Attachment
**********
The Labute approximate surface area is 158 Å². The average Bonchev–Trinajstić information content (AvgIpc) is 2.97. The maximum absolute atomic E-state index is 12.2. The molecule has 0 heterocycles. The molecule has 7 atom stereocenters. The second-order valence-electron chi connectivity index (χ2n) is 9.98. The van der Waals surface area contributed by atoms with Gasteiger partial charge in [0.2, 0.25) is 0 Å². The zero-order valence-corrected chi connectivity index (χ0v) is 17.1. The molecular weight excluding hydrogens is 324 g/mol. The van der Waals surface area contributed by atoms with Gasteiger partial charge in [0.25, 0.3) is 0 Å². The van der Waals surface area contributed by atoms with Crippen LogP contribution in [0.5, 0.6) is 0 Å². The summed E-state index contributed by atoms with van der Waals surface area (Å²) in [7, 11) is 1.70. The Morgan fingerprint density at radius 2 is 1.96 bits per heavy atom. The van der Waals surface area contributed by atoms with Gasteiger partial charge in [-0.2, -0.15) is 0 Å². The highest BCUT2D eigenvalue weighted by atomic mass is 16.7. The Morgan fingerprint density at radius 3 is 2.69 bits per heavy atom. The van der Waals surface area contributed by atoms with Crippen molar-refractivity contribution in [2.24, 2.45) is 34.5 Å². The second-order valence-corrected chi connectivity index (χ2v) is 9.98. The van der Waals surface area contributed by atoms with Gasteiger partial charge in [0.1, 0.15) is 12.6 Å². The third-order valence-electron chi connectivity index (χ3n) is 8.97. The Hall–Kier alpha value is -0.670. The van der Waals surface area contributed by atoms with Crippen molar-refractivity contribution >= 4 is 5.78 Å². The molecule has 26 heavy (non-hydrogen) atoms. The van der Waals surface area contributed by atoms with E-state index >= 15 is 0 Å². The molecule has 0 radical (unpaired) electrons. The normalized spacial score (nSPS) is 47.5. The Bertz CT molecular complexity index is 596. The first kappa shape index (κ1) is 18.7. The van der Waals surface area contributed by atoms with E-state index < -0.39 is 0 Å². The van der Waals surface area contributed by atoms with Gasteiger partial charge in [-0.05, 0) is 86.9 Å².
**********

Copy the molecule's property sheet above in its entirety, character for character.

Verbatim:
The Labute approximate surface area is 158 Å². The average Bonchev–Trinajstić information content (AvgIpc) is 2.97. The maximum absolute atomic E-state index is 12.2. The molecule has 0 heterocycles. The molecule has 7 atom stereocenters. The second-order valence-electron chi connectivity index (χ2n) is 9.98. The van der Waals surface area contributed by atoms with Gasteiger partial charge in [0.2, 0.25) is 0 Å². The zero-order valence-corrected chi connectivity index (χ0v) is 17.1. The molecular weight excluding hydrogens is 324 g/mol. The van der Waals surface area contributed by atoms with Gasteiger partial charge in [0.25, 0.3) is 0 Å². The van der Waals surface area contributed by atoms with Crippen LogP contribution in [0.5, 0.6) is 0 Å². The summed E-state index contributed by atoms with van der Waals surface area (Å²) in [7, 11) is 1.70. The Morgan fingerprint density at radius 2 is 1.96 bits per heavy atom. The van der Waals surface area contributed by atoms with Gasteiger partial charge in [-0.2, -0.15) is 0 Å². The highest BCUT2D eigenvalue weighted by atomic mass is 16.7. The Morgan fingerprint density at radius 3 is 2.69 bits per heavy atom. The van der Waals surface area contributed by atoms with Crippen molar-refractivity contribution in [2.24, 2.45) is 34.5 Å². The second-order valence-corrected chi connectivity index (χ2v) is 9.98. The van der Waals surface area contributed by atoms with Gasteiger partial charge in [0.1, 0.15) is 12.6 Å². The third-order valence-electron chi connectivity index (χ3n) is 8.97. The Hall–Kier alpha value is -0.670. The van der Waals surface area contributed by atoms with Crippen molar-refractivity contribution >= 4 is 5.78 Å². The molecule has 26 heavy (non-hydrogen) atoms. The van der Waals surface area contributed by atoms with E-state index >= 15 is 0 Å². The molecule has 0 radical (unpaired) electrons. The normalized spacial score (nSPS) is 47.5. The Bertz CT molecular complexity index is 596. The first kappa shape index (κ1) is 18.7. The van der Waals surface area contributed by atoms with E-state index < -0.39 is 0 Å². The van der Waals surface area contributed by atoms with Gasteiger partial charge in [-0.05, 0) is 86.9 Å².